While in other games this can refer to a player's own storage chara, in Final Fantasies it is used to refer to a character used by a group of players as storage, mainly for gil but also for items that sell for a lot.

A player character who isn't controlled by a human but instead by a script run by a computer. It is a ban-worthy offense.

In other online games often referred to as a toon. This is a player's character.

Stands for Damage Dealer. This is a position a player can take in a party, as opposed to a tank or a healer.

An expansion is basically a huge update. It adds new story, new enemies, new jobs, new items and other things. It can also change game mechanics in some cases for the existing game. Each expansion has a title of its own, for example Final Fantasy XI: Chains of Promathia.

Refers to Game Masters in online games. GMs among other things help with game bugs and can ban players that are acting badly or cheat. They are not regular players, but hired by the game company to enforce their rules for the game.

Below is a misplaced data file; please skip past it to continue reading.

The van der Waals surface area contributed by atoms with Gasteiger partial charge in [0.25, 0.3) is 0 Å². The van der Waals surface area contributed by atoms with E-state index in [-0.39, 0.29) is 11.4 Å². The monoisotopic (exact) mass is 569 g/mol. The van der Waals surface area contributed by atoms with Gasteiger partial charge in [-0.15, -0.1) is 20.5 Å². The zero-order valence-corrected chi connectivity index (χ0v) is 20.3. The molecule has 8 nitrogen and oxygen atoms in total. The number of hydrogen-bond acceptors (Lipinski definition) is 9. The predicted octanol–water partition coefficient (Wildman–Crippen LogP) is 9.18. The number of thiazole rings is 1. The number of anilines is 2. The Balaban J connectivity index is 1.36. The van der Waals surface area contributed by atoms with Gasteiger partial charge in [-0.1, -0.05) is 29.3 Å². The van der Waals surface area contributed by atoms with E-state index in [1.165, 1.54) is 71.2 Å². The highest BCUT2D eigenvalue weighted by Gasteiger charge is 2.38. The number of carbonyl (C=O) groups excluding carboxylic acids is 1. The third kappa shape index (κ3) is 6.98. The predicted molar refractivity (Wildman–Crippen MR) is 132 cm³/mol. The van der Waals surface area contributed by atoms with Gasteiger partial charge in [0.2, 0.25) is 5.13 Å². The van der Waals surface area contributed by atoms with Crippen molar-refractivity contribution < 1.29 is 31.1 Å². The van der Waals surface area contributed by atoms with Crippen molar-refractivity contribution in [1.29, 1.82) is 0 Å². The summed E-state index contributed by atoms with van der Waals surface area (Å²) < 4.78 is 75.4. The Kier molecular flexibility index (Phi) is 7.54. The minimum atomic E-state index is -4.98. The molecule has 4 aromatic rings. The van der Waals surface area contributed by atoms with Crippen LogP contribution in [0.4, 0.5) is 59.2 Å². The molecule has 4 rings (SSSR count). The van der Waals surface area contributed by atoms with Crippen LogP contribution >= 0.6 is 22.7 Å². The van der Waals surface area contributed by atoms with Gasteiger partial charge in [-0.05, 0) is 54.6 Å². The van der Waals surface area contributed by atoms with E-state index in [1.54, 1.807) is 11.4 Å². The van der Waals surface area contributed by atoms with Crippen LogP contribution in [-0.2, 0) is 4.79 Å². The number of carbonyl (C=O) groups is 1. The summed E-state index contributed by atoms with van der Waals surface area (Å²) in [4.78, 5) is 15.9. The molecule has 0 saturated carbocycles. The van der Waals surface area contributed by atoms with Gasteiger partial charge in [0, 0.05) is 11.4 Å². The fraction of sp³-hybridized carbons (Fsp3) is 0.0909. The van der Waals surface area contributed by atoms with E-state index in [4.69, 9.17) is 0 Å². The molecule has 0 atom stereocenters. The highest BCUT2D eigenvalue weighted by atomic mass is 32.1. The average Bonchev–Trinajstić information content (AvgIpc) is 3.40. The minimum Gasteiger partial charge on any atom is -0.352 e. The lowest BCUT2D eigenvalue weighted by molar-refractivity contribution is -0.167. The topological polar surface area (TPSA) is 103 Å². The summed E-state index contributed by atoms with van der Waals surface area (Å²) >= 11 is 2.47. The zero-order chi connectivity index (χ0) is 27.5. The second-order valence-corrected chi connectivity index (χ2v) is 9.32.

Closely related with enmity. Each action you take in battle will generate enmity, some actions more, some less. When you have generated the most enmity of the characters attacking a mob, that mob will attack you instead of other players. This means you've grabbed hate.

An area of the game where no players not in the same party with you can enter. Sometimes instances are personal, only for yourself. In an instance you cannot see any other player characters than your group. Any enemies in an instance you must defeat yourself or with your party, no outsider can help. There is also a variation of this, where the location isn't instanced but the monster is. In this case you can see the instanced monsters and all player characters in the vicinity, but other players not in your party cannot help with defeating the monster.

Micro Transaction
This refers to a small sum of money a player can play to unlock certain features within a game, for example new clothes for a character, new items or new enemies.

An MMO term for monsters that you fight against.